One of the primary theories behind how muscle hypertrophies (increases size) is stimulation of muscle protein synthesis (MPS). Without getting too intricate, when you train with weights, you stimulate protein synthesis and theoretically over time, increase muscle size and strength. Now, when you are an untrained individual, this increase in MPS can be available for a long period of time, potentially upwards of 48-72 hours. When you become a trained individual (likely about after 1 year of consistent training) this increase in protein synthesis is significantly decreased, potentially returning to baseline by 16 hours (Tang et al., 2007). For the trained individual, that makes it seem like training is almost worthless. Fear not – the answer may be clearer than you think.
Insert Increased Training Frequency
This is where the notion that trained individuals should increase the frequency of training certain movements and body-parts becomes very apparent. As stated prior, the increase in MPS in response to a training session for a trained individual is quite short. Thus, packing your weekly volume for a certain movement (like squat or bench press) into one session may not be optimal for maximum muscle growth.
However, if we take that same volume and split it up over three training sessions, you can hypothetically increase the protein synthetic response from only 16 hours to a whopping 48 hours. That sounds eerily like that of an untrained individual, doesn’t it?
But the loot doesn’t stop there. By training a movement such as a squat 3 times a week as opposed to only once, you not only potentially increase protein synthesis more often, but you also get the added benefit of reinforcing the movement patterns associated with the exercise (Wilson et al., 2015). If you care at all about performance in the compound movements, increasing the frequency of which you perform those movements allows you to refine and perfect those skills.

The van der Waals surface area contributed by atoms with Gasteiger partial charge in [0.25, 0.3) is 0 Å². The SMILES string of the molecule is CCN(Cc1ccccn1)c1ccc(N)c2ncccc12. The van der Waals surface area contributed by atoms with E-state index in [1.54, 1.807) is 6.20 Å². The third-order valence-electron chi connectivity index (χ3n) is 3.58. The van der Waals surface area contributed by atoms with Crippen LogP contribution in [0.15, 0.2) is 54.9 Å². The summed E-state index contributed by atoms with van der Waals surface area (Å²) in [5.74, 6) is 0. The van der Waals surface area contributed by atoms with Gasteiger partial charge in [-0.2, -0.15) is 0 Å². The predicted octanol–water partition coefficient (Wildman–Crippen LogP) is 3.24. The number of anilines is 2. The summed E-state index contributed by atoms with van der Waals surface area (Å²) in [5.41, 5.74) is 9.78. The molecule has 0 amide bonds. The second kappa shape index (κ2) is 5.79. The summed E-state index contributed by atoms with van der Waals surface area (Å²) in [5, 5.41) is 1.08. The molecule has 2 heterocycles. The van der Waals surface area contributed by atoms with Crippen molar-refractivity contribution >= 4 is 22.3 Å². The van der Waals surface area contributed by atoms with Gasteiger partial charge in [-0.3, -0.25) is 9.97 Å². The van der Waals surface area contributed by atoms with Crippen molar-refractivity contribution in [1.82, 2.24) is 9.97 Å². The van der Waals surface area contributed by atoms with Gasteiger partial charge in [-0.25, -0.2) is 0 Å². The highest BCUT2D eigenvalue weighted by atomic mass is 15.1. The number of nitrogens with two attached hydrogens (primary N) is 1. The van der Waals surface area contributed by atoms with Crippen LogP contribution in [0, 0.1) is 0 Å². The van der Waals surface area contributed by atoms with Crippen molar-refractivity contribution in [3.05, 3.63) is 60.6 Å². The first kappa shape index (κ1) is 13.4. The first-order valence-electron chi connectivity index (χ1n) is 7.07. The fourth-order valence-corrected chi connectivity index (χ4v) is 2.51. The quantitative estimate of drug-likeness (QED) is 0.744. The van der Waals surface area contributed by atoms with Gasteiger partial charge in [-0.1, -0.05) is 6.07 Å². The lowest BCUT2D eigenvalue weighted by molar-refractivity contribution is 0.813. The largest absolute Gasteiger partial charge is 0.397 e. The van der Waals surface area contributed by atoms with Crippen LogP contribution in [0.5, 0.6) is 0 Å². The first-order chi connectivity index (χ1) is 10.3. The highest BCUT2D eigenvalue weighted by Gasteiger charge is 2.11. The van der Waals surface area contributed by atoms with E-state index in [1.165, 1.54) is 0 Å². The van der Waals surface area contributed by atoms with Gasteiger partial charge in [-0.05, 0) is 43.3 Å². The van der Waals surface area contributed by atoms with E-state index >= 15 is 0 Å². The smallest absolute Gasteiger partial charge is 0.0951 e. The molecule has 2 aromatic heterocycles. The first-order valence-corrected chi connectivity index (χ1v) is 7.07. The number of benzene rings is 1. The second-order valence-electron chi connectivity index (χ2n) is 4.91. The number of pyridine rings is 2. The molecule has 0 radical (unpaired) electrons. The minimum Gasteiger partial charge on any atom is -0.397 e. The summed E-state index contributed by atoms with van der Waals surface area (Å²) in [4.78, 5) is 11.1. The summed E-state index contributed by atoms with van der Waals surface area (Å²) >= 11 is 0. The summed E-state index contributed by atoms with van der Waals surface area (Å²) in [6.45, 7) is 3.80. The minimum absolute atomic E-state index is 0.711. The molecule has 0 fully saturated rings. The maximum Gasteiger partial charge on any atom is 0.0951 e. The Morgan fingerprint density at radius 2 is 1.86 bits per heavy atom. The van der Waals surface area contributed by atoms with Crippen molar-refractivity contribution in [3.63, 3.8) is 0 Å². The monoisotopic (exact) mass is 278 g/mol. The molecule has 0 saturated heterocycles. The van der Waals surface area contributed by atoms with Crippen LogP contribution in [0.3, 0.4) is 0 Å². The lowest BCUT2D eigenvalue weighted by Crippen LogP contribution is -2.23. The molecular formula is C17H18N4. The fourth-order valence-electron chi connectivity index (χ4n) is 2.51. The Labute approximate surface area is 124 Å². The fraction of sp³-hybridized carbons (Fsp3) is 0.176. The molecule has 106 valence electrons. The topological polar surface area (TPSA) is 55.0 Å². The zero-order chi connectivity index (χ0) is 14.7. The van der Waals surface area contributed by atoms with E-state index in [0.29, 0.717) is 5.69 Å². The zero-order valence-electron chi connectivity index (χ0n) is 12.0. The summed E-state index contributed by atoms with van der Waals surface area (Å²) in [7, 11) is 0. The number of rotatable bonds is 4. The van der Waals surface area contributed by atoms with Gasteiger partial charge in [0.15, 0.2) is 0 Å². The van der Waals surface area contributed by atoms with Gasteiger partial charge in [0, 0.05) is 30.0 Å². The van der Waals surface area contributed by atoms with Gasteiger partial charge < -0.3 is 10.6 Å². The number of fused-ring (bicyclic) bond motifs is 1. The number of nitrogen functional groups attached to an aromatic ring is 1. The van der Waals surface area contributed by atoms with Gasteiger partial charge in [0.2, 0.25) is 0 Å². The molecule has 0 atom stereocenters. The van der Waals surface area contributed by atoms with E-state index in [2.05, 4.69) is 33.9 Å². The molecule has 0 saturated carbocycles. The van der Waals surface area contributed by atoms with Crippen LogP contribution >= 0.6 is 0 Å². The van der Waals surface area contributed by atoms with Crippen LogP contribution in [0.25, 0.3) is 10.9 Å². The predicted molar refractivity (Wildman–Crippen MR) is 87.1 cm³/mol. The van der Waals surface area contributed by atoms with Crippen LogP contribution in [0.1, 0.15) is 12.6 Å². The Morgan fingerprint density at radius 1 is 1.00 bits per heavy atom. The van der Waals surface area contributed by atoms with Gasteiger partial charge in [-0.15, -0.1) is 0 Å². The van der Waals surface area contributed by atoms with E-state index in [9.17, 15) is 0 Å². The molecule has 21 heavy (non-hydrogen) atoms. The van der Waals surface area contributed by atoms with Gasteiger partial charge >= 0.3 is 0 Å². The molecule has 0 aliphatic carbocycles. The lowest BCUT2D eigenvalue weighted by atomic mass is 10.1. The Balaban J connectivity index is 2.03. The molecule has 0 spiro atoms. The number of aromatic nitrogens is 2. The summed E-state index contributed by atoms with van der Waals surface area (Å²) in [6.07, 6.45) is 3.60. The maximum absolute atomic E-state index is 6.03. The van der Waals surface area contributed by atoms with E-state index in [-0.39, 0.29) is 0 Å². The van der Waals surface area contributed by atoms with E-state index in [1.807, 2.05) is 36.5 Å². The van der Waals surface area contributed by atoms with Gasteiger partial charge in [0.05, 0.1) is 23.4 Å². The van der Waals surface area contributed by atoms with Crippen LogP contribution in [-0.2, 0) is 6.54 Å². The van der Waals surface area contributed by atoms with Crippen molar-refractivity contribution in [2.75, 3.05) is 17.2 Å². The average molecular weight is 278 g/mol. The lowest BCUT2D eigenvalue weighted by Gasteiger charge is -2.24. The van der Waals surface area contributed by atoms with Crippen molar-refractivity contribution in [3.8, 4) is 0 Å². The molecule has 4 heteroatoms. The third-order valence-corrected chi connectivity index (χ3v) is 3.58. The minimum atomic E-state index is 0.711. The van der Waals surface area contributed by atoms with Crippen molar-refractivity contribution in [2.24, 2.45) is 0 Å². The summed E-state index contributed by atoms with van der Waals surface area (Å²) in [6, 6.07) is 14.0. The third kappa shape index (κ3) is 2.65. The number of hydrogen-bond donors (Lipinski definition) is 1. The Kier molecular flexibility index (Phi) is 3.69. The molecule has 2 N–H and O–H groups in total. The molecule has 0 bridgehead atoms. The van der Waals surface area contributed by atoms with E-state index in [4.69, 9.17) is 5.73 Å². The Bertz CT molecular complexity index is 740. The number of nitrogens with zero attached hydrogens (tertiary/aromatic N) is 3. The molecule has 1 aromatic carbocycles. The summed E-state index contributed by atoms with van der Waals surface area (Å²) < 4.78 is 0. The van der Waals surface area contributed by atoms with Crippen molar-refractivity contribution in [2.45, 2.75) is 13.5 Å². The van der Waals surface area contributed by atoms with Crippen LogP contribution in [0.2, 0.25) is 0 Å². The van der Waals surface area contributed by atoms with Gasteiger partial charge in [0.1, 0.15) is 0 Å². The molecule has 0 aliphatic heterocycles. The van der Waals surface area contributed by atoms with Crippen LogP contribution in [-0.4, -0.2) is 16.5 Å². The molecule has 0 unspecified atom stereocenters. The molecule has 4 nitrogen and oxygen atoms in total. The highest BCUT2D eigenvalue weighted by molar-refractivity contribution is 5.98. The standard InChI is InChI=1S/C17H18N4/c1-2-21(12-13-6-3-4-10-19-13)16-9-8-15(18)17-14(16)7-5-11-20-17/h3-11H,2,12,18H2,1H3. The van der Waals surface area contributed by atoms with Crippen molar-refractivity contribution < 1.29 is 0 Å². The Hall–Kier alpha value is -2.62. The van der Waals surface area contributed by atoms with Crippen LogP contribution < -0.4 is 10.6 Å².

These two factors are likely primary reasons that the subjects in the above studies observed such significant improvements. However, it must be noted that the incorporation of increased frequency may have provided a novel stimulus. This means that the subjects were not acclimated to that frequency, and thus their adaptation potential to the stimulus was increased. It is possible that you could potentially plateau, even when training with high frequency. As such, it may benefit you to cycle having a high frequency of training with a low frequency.
Nonetheless, the combination of increased MPS and more frequent practice can hypothetically put you on the fast track to lifting greatness and a physique even the gods would be jealous of!
How Should the Increased Training Frequency be Implemented?
To begin, increasing training frequency is an advanced technique and should only be considered if you have plateaued and believe yourself to be of trained status. A good place to start is taking your current single day training volume if you are doing a traditional split routine (hitting body-parts/movements once per week), and splitting it in two. For example, if you hit chest movements once per week for 20 total sets, take that and split it up over two sessions.
So let’s say for your chest day, you bench and perform dumbbell flies for 5 sets each and then typically do dips and decline bench for 5 sets each as well. When you implement increased frequency, you could in theory perform bench and flies on day one for 5 sets each, and dips and decline on day two for 5 sets each. As you can tell, each program uses 20 sets for chest, however the second program has the added benefit of increasing MPS twice. In essence, you get two times the benefit.
As you become more acclimatized to this increased frequency, you can either add sets to each workout, add training sessions for each group or movement, or both. As stated above, one of the primary determinants of increasing muscle is adding volume. Make sure that you are always striving to do more work and get better as a result.
Increasing training frequency may be the answer you are looking for if you are a trained individual looking to grow again. Increasing frequency may provide you not only with longer durations of increased MPS which may help you grow, but can also provide more frequent practice of the skills needed to perform compound movements proficiently and effectively.